I’ve said it before: 2012 was not some all powerful, magical year of elevating women to an exalted position above the oppressive force of men in Hollywood. But you wouldn’t know it based on Sunday night’s Golden Globes ceremony, where women stole the show — and the awards.
The power duo of Tina Fey and Amy Poehler set the tone for the night of Girl Power with their opening monologue, which not only bested three-time deliverer of uncomfortable silences Ricky Gervais’ past performances, but also paid homage to the talented women in the audience. Any awards show that starts out with a joke bashing James Cameron in the name of recent Oscar-snub and seriously talented director Kathryn Bigelow is probably going to come with a dose of fanfare for women.
And it did. It really did. From Lena Dunham and Girls’ surprise win in the best TV comedy category, to kickass princess tale Brave taking home the Best Animated Feature award, to Jodie Foster arresting our attention for a seven-minute lecture about the entertainment industry (or coming out, or her mother, or Honey Boo Boo, or something), the biggest stories coming out of the night are almost all about women.
That feeling was likely ushered in by two powerful, beloved women helming the night for the first time in Globes history (before Fey and Poehler hosted, Gervais was the only official host of the ceremony in its history). Their appointment as the opening act of the show placed an emphasis on the talented women in the audience, like their “roasted” colleagues Julianne Moore, Dunham, and Bigelow. But the feeling of pro-feminist energy wasn’t simply circumstance.
If we look at the people who took home trophies last night, it’s a line-up of women whose 2012 award-winning roles are doing a great deal for women in film and television. Jessica Chastain, who won for her role as Maya in Zero Dark Thirty, not only exhibited strength on-screen in 2012’s controversial film, but took time in her acceptance speech to highlight the importance of this film and director Bigelow’s strides for women as a result. “I can’t help but compare my character of Maya to you [Kathryn Bigelow]: two powerful, fearless women who allow their expert work to stand before them. You’ve said that filmmaking for you is not about breaking gender roles, but when you make a film that allows your character to disobey the conventions of Hollywood, you’ve done more for women in cinema than you take credit for,” she said.
When it came time for the Best Actress in a TV Comedy award, Dunham also helped shed light on how the critical acceptance of Girls has opened the entertainment world a little wider for female characters who occupy spaces not often represented on television: “This award is for every woman who felt like there wasn’t a space for her. This show has made a space for me,” said Dunham, to appreciative and generous applause.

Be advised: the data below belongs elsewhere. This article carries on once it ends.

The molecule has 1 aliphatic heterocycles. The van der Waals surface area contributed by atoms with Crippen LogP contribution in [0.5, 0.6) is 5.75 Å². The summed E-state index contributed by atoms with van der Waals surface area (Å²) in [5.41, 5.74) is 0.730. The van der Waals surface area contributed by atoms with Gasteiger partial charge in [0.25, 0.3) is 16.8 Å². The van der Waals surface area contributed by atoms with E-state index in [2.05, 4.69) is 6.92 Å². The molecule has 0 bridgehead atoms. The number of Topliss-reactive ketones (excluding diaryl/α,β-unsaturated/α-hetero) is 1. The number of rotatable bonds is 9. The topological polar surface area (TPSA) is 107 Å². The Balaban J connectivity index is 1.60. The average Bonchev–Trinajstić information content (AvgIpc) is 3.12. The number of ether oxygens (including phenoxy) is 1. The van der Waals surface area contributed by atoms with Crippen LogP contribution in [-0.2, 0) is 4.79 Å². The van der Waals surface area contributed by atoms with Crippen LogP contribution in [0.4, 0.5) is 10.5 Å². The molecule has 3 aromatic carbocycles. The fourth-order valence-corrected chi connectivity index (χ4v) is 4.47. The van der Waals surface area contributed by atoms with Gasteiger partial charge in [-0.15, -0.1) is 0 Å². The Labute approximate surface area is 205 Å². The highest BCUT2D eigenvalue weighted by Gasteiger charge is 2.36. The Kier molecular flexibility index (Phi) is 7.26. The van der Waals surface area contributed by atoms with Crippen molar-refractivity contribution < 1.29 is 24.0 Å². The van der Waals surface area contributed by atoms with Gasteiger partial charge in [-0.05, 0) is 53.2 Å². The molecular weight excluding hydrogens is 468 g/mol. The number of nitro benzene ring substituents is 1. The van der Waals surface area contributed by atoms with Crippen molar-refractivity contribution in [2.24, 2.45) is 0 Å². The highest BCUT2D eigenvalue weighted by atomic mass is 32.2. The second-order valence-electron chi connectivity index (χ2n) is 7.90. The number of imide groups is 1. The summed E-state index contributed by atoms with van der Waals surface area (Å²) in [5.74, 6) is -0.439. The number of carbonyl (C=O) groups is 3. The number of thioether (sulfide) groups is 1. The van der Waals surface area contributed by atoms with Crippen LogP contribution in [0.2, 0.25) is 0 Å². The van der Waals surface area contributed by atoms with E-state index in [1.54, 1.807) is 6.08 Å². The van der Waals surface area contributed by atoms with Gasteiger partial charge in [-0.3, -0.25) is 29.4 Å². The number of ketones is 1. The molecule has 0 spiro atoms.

And when it comes to Foster’s big moment, her speech was a little confusing — and for some members of the gay community, rather upsetting — but her placement as 2013’s Cecil B. Demille award recipient is uplifting in and of itself. Awarded for not only her acting, but her directing as well, Foster is one of 13 women to receive the Globes honor out of 58 total winners, and the first woman to win since 2000’s ceremony awarded Barbra Streisand. And whether or not we agree or disagree with Foster’s speech, the woman did command an entire nation of viewers, keeping us waiting with baited breath as she stole the show and became the biggest story of the night.
Though Anne Hathaway’s character in Les Miserables, for which she won her big award Sunday night, is the victim of ancient patriarchal values rather than a champion of rising up against them, her speech certainly echoed a sense of empowerment. She reached out to fellow nominee and screen legend Sally Field for inspiring her to know that “the Flying Nun could become Norma Rae.” And while Les Mis’ Fantine isn’t exactly akin to a young woman leading the charge for a labor union, we get where Hathaway is coming from. If only she hadn’t undermined this lovely little moment by hijacking the mic to thank her manager when Les Mis won its big award.
But Hathaway’s faux pas and Taylor Swift’s unforgettable case of Adele-envy aside, not since 2000, when Streisand won the Cecil B. Demille, Julia Roberts won for her pro-feminist role in Erin Brockovich, and Sarah Jessica Parker and Sex and the City won big for a punch of girl power, has the Globes felt so inclined towards strong female stars and pro-feminist projects. Perhaps it’s a signal that we’re slowly moving in the right direction — even if the Oscars hasn’t quite caught up yet. We’re getting there, and as exciting as it is to see talented, empowering women rewarded for their work, the true test of success will be the year in which this much girl power is present and it doesn’t merit a thumbs up for its refreshing nature. When this much lady-love is the norm, that’s when we’ll know we’ve done it.
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[Photo Credit: Christopher Polk/Getty Images]